Jacen had been hoping to impress his friends by winning a game or two, but he found it hard to concentrate with Tenel Ka beside him. She crossed her bare arms over her reptile-skin tunic, watching his every move. Her reddish-gold hair, tamed into numerous braids, dangled wildly around her head and shoulders every time she spoke or shifted position.

Across the table, Jaina stood behind Lowie and conferred with the ginger-furred Wookiee in a whisper, pointing from one holographic gamepiece to another. The tiny wriggling figures on the table seemed impatient for Jacen to make his next move. A thin film of perspiration formed on his forehead and upper lip. Jacen knew he didn’t stand a chance against the computer whiz—especially not while Jaina was helping Lowie.

“We’ll be coming out of hyperspace in about five standard minutes,” Han Solo announced from the cockpit. “You kids ready?”

“Hey, Dad, can we try some target practice?” Jacen leaped to his feet, glad for the interruption. Finally, something he was good at!

Jacen loved this game their father had devised for them. Whenever he brought them back to Coruscant in the Millennium Falcon, Han let the twins sit in the two gun wells. As the ship approached orbit, Jacen and Jaina scanned for floating chunks of metal and debris left over from the space battles that had raged over Coruscant years before, during the overthrow of the Empire.

“We hardly ever find enough debris for both of us to shoot at,” Jaina grumbled.

“Oh yeah?” Jacen said, giving her his most challenging smile. “You’re just worried because last time I hit something and you didn’t. I’m sure we’re going to find some wreckage to shoot at today. I have a good feeling about this.” He shrugged once. “But if you’re just not up to it …”

Jaina’s eyes narrowed as she accepted his challenge. A smile tugged at one corner of her mouth. “What are we waiting for?” she said. With that, she dashed toward one of the gun wells, leaving Jacen to scramble to the other. Tenel Ka followed him, while Lowie loped after Jaina, eager to help.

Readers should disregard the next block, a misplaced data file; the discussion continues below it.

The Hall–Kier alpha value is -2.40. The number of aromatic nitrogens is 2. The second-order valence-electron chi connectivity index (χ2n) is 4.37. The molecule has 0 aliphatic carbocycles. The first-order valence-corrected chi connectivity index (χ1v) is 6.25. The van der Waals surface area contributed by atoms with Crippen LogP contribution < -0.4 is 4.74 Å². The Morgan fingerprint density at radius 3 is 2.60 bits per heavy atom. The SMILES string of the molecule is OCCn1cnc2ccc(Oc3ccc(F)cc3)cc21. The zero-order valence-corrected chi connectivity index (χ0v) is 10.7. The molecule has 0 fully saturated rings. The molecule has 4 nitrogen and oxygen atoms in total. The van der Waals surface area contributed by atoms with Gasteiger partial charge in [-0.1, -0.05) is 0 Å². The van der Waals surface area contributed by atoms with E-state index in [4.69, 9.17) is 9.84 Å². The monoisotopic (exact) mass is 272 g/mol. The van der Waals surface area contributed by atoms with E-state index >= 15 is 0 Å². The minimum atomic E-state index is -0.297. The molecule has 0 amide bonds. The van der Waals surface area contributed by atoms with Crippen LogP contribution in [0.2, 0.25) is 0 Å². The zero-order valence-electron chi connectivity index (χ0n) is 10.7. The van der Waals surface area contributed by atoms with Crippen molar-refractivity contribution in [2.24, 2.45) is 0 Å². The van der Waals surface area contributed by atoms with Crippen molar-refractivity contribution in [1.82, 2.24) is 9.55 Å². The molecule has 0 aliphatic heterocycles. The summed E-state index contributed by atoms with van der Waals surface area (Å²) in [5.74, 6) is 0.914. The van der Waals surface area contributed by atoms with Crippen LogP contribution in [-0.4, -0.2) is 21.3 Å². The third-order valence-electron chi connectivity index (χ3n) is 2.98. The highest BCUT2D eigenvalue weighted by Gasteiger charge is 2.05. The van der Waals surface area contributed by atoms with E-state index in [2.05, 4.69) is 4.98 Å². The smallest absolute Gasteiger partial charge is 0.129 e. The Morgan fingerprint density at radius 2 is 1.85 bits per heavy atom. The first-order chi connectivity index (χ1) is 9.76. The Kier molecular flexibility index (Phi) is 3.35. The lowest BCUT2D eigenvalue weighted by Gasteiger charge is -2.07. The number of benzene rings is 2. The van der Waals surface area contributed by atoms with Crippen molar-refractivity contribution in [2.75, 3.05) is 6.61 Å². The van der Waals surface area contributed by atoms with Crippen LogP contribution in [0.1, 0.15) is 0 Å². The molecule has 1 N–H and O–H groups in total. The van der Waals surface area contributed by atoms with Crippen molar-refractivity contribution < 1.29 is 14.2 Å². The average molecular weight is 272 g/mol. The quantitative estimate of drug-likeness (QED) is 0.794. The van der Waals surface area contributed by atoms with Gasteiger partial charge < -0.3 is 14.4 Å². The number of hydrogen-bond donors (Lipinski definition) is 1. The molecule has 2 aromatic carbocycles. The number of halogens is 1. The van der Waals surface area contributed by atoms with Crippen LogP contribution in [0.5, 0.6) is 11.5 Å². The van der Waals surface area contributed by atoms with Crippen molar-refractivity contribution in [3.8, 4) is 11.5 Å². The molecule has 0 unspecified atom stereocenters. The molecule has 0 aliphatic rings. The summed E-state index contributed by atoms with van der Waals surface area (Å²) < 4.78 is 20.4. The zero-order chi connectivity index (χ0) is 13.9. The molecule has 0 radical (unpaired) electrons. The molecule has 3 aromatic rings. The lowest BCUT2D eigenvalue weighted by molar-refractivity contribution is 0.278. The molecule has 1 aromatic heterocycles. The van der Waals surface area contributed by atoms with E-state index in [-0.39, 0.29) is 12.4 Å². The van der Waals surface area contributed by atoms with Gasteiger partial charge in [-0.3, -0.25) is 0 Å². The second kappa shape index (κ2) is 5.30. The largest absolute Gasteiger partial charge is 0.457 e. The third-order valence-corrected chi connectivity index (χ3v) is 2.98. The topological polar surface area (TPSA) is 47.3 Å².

Behind them, the blurry monstrous figures on the hologame table hunkered down and waited for somebody to make a move.

Jacen settled into the overlarge seat of the bottom gun well. He strapped in and leaned forward to take the laser-cannon firing controls as Tenel Ka dropped into place beside him. Her granite-gray eyes narrowed, intent on the weaponry. “Watch that screen there,” Jacen said. “Help me get a target. There’s plenty of debris left, but it’s all pretty small.”

“Even small, such wreckage could be deadly to incoming ships,” Tenel Ka said.

“This is a fact,” Jacen answered with a grin, echoing his friend’s often-used phrase. “That’s why we clear it out every chance we get.” Loud explosions sounded from the other gun well as Jaina began firing her quad lasers. Jacen heard a loud Wookiee roar of encouragement.

“Hey, how did she target so fast?” he said.

“Honing in,” Tenel Ka said, pointing at glowing lines on the tracking screen.

“Oh! Well, I could fire too—if I was paying attention,” Jacen said. He swung the four-barreled weapon into position, then watched the targeting cross move closer and closer. Maybe it was an old shielding plate from a blown-up Star Destroyer, or an empty cargo pod dumped by a fleeing smuggler. He tracked in closer….

“Stay on target,” Tenel Ka said. “Stay on target … fire!”

Jacen reacted instantly, squeezing the firing buttons, and all four laser cannons shot focused beams that vaporized the hunk of debris. “Yahoo!” he yelled. A similar whoop of delight came from the other gun well.

“It would appear that Jaina also hit her target,” Tenel Ka said.

“Don’t get cocky, kids,” Han shouted good-naturedly from the cockpit. His copilot Chewbacca roared agreement.

“Just making the galaxy safe for peaceful navigation, Dad,” Jacen called.

“We’re at a tie,” Jaina said. “We need one more shot each. Please, Dad?”

“You twins are always at a tie,” Han answered. “If I let you keep shooting until one of you scores and the other doesn’t, we’ll be circling the solar system for years. Come on back up to the cockpit. We’re almost home.”

As the Millennium Falcon settled onto a clear rooftop, Lowbacca unbuckled his crash restraints and groaned. The landing on Coruscant had been smooth, and he had enjoyed his time optimizing the Falcon’s computers—but he was anxious to get back into the open air. Even city air, as long as he could be high enough off the ground.

By the time Lowie reached the ship’s exit ramp, Jacen and Jaina had managed to u ...